Years of Investments Finally Put Health Workers on the Global Stage

David OlsonThis post was originally published on the Huffington Post’s Social Entrepreneurship Blog.

For almost 10 years, I managed health programs in Africa, Asia, and South America that harnessed social marketing techniques to produce tangible benefits for poor consumers. Our programs made low-cost products such as condoms, contraceptives, and oral rehydration salts available at reduced, affordable prices. We worked mostly through the private sector and were proud of our bottom-line health impact. We didn’t think much about underlying health systems or how to improve them. And if we had, we probably would have dismissed health system strengthening as overly ambitious. Read more »

Creating Partnerships in Support of Health Workers in Uganda

Charles MatsikoIn Uganda, CapacityPlus works in collaboration with the Uganda Capacity Program and key country-level colleagues to strengthen the health workforce. This is an excerpt from an original post on the IntraHealth International blog.

I could begin every blog talking about the many countries, like Uganda, that find it challenging to build and maintain the kind of health workforce needed to deliver high-quality health services, particularly when faced with inadequate funding for human resources for health. These challenges can lead to health worker dissatisfaction, attrition, and absenteeism and are exacerbated by not enough of the right skill sets among health workers or by poor geographic distribution of those skills. But what I want to focus on today is what countries are actually doing to respond to these challenges, employ more staff, improve the workplace, and create strong leadership and management in the health sector. Read more »

Health Workers’ Role in Health Service Integration

Mesrak BelatchewIn the past decade, the global health field has seen a number of interventions that tried to integrate health services for various purposes. Integrating family planning and HIV services have helped countries make use of the resources available for the latter to expand the scope and coverage of services. TB and HIV service integration is another example of synergy to strengthen both programs. The advantage of integration for consumers is clear: patients get comprehensive services, whether in the community or at health facilities.

Focusing on health workers
Through the years, we have learned that it’s vital to strengthen the existing health system as a whole. In integrating health services, these initiatives bring a welcome focus on the key role of health workers who provide services across the system. Read more »

Not Training: Educating Health Workers in the 21st Century

Shaun Noronha“We don’t train health workers. We train dogs. We educate health workers,” said David Gordon, visiting professor at the World Federation for Medical Education, to participants at the World Health Organization (WHO)/ PEPFAR consultation meeting on the transformative scale-up of medical, nursing, and midwifery education.

Held in Geneva in December, this high-level consultation brought together global, country, and institutional leaders from both the health worker education and health sectors in order to develop an opinion base and engage stakeholders for cooperative success.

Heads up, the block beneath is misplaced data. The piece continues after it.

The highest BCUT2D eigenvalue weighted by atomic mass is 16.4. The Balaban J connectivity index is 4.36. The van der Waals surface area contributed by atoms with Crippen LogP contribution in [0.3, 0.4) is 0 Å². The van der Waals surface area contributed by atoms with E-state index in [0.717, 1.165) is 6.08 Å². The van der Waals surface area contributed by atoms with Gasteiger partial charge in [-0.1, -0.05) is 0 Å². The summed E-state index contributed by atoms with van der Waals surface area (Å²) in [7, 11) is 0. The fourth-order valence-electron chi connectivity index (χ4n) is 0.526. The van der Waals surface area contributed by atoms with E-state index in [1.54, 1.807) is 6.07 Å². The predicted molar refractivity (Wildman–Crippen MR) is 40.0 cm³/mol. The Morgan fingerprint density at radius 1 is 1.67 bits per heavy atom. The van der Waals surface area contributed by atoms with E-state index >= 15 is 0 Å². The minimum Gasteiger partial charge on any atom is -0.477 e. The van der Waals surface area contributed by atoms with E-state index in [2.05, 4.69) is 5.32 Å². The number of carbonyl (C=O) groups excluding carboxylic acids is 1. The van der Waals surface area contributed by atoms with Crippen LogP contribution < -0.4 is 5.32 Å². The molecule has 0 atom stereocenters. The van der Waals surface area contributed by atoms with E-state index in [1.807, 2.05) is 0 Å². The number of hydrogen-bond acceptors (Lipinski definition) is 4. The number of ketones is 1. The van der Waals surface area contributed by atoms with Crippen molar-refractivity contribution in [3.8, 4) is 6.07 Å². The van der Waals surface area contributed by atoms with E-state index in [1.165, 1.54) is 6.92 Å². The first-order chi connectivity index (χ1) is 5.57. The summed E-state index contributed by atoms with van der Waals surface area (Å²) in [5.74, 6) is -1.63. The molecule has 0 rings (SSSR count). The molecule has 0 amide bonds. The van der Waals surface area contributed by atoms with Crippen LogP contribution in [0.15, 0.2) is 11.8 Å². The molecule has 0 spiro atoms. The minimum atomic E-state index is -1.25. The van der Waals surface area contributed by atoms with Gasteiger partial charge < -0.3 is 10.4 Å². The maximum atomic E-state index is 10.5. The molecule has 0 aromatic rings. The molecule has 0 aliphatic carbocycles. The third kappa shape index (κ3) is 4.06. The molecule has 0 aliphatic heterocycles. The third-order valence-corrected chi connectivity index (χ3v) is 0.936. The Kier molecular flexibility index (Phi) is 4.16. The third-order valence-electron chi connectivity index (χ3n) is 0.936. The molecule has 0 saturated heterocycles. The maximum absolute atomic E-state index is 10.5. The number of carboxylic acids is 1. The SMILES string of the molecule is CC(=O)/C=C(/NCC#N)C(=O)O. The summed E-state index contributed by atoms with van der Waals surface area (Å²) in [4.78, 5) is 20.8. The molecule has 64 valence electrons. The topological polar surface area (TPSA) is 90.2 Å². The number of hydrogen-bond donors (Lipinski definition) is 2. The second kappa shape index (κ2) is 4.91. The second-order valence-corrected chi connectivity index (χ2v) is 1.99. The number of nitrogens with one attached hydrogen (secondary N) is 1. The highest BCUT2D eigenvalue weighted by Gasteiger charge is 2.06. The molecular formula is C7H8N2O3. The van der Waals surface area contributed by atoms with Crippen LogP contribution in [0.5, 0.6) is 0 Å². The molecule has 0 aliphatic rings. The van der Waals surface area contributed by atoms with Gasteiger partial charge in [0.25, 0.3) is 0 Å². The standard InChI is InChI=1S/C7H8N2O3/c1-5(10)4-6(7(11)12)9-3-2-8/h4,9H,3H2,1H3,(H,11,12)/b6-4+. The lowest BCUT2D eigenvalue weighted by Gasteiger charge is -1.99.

Transformative scale-up
While the guidelines on transformative scale-up are still being written, this new concept recognizes two paradigms. Read more »

Lessons in Optimism: How a Two-Week Course Changed My Thinking on Health Systems Strengthening

Corinne FarrellExcited to attend a two-week course on Strengthening Human Resources for Health at the Harvard School of Public Health, I checked into my hotel in Boston on a Sunday evening. At the front desk, I received my room key and the largest binder I’ve ever seen. I settled into my room and opened the binder expecting to find some overview materials and Boston tourism brochures. Instead it was full of course outlines and required articles.

Information overload

My technical expertise is in library and information science within the context of global health, so it’s hard to intimidate me with information overload. But as I began the required readings for the first day of class, pessimism dominated my thoughts due to the reinforcement of something I already knew—addressing human resources for health (HRH) challenges can seem overwhelming.

With so many topics to cover in just two weeks, could this course really make a difference? My mind raced as I read about many different frameworks for examining health system components. Who could possibly have expertise in all these areas (i.e., finance, labor markets, policy, management, leadership) as well as public health? Read more »

From Human Resources for Health to Visiting Uganda’s Natural Resources

Erik Reavely and George Mgomella

As part of the CapacityPlus work with stakeholder leadership groups, I traveled to Kenya and Uganda for two weeks in April.

Together, George Mgomella, from associate partner the African Population and Health Research Center, and I interviewed 22 members of the Health Workforce Observatory in Kenya and the Health Workforce Advisory Board in Uganda about their experience in these stakeholder leadership groups. Read more »

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